WASHINGTON: It wasn’t just the meetings of G20 and BRICS finance ministers that kept Pravin Gordhan busy last week at the International Monetary Fund. South Africa’s top economic policy maker was everywhere, participating in three high level seminars attended by hundreds of bankers and academics from the around the world.
It began with Gordhan joining World Bank president Jim Yong Kim on a five-person panel discussing the advance from “poverty to prosperity.” Eminent Financial Times economics columnist Martin Wolf chaired the session.
Next was a forum entitled “taxing times,” with Gordhan seated next to International Monetary Fund chief Christine Lagarde. The Mexican and Ugandan finance ministers also participated. There Gordhan emphasised the importance of a prudent fiscal strategy and tax equity and said SA is building a “sound, legitimate tax authority.”
Gordhan’s final panel was “developing a global development framework.” Here he was sandwiched between the World Bank’s chief economist and the French minister of development.
But the heavy lifting came on Thursday and Friday. Arguably, Gordhan’s most significant interchange was in the meeting of BRICS finance ministers who sought to advance both the proposed New Development Bank (NBD) and the Contingency Reserve Arrangement (CRA), a pool of money to be available for members who get into financial trouble.
Gordhan told Moneyweb that work on the CRA should be completed by the time BRICS leaders next meet in Fortaleza, Brazil this coming March.
Brazil’s central bank chief Alexandre Tombini said the CRA will have an initial capital of $100 billion. He is proposing that three BRICS nations—Brazil, India and Russia—contribute $18 billion each, leaving $47 billion for reserve-rich China and $5 billion for South Africa, whose economy is much smaller than its peers.
Concerning the BRICS bank, Gordhan said, “We’re making good progress. There’s lot of details that we’ve agreed on.” Those details were not disclosed.
Work on the BRICS bank – the NDB – is unlikely to be completed by the time of the Fortaleza summit. As yet there is no agreement on who will head the bank or where it will be located. Brazilian central bank chief Tombini said the bank will have an initial subscribed capital of $50 billion, with each BRICS nation contributing $10 billion, only two billion of which would be paid in. Non-BRICS nations will be invited to join but the BRICS countries will retain a voting majority.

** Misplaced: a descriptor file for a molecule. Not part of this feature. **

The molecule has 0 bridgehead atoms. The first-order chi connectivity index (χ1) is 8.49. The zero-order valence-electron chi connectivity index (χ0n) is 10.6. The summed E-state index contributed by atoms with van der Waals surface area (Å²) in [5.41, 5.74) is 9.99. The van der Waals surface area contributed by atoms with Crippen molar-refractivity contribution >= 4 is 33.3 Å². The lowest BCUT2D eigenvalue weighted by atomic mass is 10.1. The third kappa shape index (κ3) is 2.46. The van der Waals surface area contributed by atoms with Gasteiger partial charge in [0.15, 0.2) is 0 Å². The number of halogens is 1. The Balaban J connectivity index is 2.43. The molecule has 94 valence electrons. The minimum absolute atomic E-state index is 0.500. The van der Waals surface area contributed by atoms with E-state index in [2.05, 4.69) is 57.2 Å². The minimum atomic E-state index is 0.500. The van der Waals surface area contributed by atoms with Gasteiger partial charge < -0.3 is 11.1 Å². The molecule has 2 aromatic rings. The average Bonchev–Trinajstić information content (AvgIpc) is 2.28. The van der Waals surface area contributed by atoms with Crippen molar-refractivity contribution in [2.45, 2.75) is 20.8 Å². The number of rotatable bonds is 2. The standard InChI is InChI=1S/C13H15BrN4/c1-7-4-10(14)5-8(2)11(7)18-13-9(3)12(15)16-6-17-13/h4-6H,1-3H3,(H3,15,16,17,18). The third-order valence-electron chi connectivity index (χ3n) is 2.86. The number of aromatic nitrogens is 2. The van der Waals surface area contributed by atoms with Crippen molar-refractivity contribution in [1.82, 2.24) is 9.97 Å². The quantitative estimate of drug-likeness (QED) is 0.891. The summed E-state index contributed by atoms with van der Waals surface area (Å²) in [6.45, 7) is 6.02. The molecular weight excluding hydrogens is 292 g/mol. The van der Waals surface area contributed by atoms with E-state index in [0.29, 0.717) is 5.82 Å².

Like other emerging market ministers, Gordhan expressed concern about the destabilizing effects of rapid flows of investment capital from advanced economies. These hot money flows, cash in search of yield, have whipsawed emerging markets ever since the US Federal Reserve began its money-creating quantitative easing policy in the aftermath of the great recession.
In 2011, with the rand at a three-year high, Gordhan worried that capital inflows may have excessively strengthened the currency. This year–until this month–capital has reversed course and flowed out of emerging markets as investors assumed that the Federal Reserve was about to cut back on asset purchases. Like the Indian rupee and Brazilian real, the rand dipped sharply and reached a four-year low, prompting Gordhan to say in August that the currency had fallen too much. The exchange rate, he said, remains the key indicator of capital flows.
In Washington, Gordhan called on the IMF to do more work on how hot money flows can be stabilised. He said in the G20 discussions the advanced economies were reminded that extraordinary measures like quantitative easing have significant impacts on emerging economies. He said the G20 has an important coordinating role, “which still must be shaped.”
While continuing to reject capital controls, Gordhan said there needs to be “certainty, predictability, and incrementality” in capital flows. What all emerging market economies want, said Gordhan, is “greater consistency and levelling” of capital flows.”
All in all, it was a whirlwind week for Gordhan. It was, to this reporter, reminiscent of the high profile presence that his predecessor Trevor Manuel used to maintain in Washington where for several years he chaired the World Bank’s multi-lateral Development Committee. Asked how he was coping with the frenetic pace, Gordhan replied, “I’m just doing my job.”